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The Minnesota Department of Revenue has reversed its longtime stance of not taxing optional maintenance contracts for personal property, but continued to allow optional warranty contracts to remain not taxable.

Minnesota Businesses Offering Optional Maintenance Contracts Must Pay Tax Under New Rule

  • 12/28/2012

Minnesota Businesses Offering Optional Maintenance Contracts Must Pay Tax Under New Rule

The Minnesota Department of Revenue (DOR) recently reversed its longtime stance of not taxing optional maintenance contracts for personal property in Revenue Notice 12-12, but continued to allow optional warranty contracts to remain not taxable.

The new rule will most likely result in a significant increase of audits, warns Mike Herold, state and local tax partner with CliftonLarsonAllen.

 “When the DOR issues a revenue notice, we typically see more audit activity approximately one year after the notice was released. That means there may be more audits of companies offering maintenance agreements by the end of 2013,” he says.

De minimis rule

Minnesota and several other states consider transactions that include a range of different products or services as one single transaction for tax purposes. For the most part, if the transactions are mainly tax-exempt products or services, the entire transaction is exempt from sales and use tax. Conversely, if they consist of mostly taxable products, the entire transaction is taxable.

Previously, Minnesota felt the parts and supplies were a “de minimis,” or a minor portion, of an entire maintenance contract, and the non-taxable service was an overwhelming majority of the cost. The DOR is now saying the parts and supplies make up a larger portion of this cost, and therefore, the entire transaction is taxable as a bundled transaction.

Optional maintenance agreements for computer software are not affected by this new interpretation, since these agreements fall under a separate rule.

“While the DOR needs to address many questions, the notice appears to state that if the equipment is exempt — such as manufacturing or agricultural equipment — then the maintenance agreement should also be exempt. It also seems to state that the new rule does not apply to real property maintenance agreements, since it specifically states the new taxation is effective ‘on equipment’,” says Herold.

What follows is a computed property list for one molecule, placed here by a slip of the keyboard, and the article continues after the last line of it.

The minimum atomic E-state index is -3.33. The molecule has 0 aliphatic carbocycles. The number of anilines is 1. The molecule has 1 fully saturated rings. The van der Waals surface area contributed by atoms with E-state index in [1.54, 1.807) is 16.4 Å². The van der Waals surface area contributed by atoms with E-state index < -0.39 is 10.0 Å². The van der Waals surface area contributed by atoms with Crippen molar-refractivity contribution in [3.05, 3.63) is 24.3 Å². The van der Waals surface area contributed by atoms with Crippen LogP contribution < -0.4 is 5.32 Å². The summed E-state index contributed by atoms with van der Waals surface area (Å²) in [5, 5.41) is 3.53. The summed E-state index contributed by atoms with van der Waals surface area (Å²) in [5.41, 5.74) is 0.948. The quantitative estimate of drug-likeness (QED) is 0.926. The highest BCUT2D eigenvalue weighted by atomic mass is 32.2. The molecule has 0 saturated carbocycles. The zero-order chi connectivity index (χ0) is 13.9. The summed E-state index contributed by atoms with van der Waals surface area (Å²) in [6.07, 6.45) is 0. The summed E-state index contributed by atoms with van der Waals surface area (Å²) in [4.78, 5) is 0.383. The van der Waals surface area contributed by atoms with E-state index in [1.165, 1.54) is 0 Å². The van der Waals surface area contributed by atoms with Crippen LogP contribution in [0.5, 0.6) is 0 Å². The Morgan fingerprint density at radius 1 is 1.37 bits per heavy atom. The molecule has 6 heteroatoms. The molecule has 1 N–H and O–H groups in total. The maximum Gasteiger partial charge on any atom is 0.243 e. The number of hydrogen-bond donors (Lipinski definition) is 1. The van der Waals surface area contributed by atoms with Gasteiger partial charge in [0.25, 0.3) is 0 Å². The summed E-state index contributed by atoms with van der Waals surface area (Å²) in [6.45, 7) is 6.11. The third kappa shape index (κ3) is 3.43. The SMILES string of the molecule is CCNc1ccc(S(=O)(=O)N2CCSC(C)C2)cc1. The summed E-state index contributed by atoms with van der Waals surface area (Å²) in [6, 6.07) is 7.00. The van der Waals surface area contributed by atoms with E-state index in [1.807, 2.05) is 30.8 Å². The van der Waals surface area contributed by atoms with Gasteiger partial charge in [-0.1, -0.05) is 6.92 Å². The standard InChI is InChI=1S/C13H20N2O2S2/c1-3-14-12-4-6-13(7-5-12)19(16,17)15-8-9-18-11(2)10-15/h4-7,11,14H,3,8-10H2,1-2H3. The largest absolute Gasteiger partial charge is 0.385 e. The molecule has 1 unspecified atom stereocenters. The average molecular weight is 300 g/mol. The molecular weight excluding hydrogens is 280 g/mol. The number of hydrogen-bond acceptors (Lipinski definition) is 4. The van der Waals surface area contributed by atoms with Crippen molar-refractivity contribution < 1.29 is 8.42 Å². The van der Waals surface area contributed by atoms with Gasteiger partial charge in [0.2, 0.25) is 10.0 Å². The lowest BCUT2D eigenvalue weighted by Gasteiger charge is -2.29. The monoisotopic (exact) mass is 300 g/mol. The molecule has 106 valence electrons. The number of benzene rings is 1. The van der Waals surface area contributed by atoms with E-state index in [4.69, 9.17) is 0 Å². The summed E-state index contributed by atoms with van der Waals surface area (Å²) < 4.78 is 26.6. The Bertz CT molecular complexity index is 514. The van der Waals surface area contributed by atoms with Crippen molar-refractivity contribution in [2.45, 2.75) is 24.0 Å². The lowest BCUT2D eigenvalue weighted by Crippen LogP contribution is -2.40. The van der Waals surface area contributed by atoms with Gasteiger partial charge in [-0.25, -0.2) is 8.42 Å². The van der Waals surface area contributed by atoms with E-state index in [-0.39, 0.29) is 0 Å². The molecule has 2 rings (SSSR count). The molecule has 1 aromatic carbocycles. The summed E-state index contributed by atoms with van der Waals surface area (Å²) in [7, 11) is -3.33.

Cost of parts

The example cited by the DOR relates to copy machine maintenance contracts. In these cases, often the toner, drum, and developer are replaced at no cost, and the service is also not taxable. Any sales tax on the toner, drum, and developer is paid by the maintenance service provider.

Under the new rules, the DOR stated that the cost is more than de minimis, because of the expense of these parts. Therefore, these transactions are now fully taxable, which means the entire contract is taxed as it is invoiced. If a customer is invoiced monthly for the maintenance agreement, the tax must be clearly shown and paid. Maintenance providers will no longer have to pay use tax on these parts and supplies, since they are being resold under the maintenance contract.

Effect on nonprofits

According to Herold, the rule does not clarify whether a tax-exempt nonprofit organization must pay tax on these maintenance contracts.

“The nonprofit exemption generally only covers purchases of tangible personal property. It appears the DOR is viewing these maintenance contracts as the sale of products and not a service. Therefore, a nonprofit with a valid Minnesota sales tax exemption ruling will most likely not have to pay tax on optional maintenance agreements,” he says.

In addition, Minnesota businesses need to make sure they are being charged the correct amount of tax when using out of state maintenance providers. If tax does not appear on the invoice, the taxpayer needs to accrue and remit use tax.

Warranty contracts

The DOR found that warranty contracts are different than maintenance contracts, and should remain non-taxable.

Warranty contracts are considered an insurance policy, the DOR stated, and there is an uncertainty whether repair or service work will ever be performed.

How we can help

Contact your tax advisor with any questions on how the new DOR rule affects your organization.


Mike Herold, State and Local Tax Partner
mike.herold@cliftonlarsonallen.com or 612-376-4548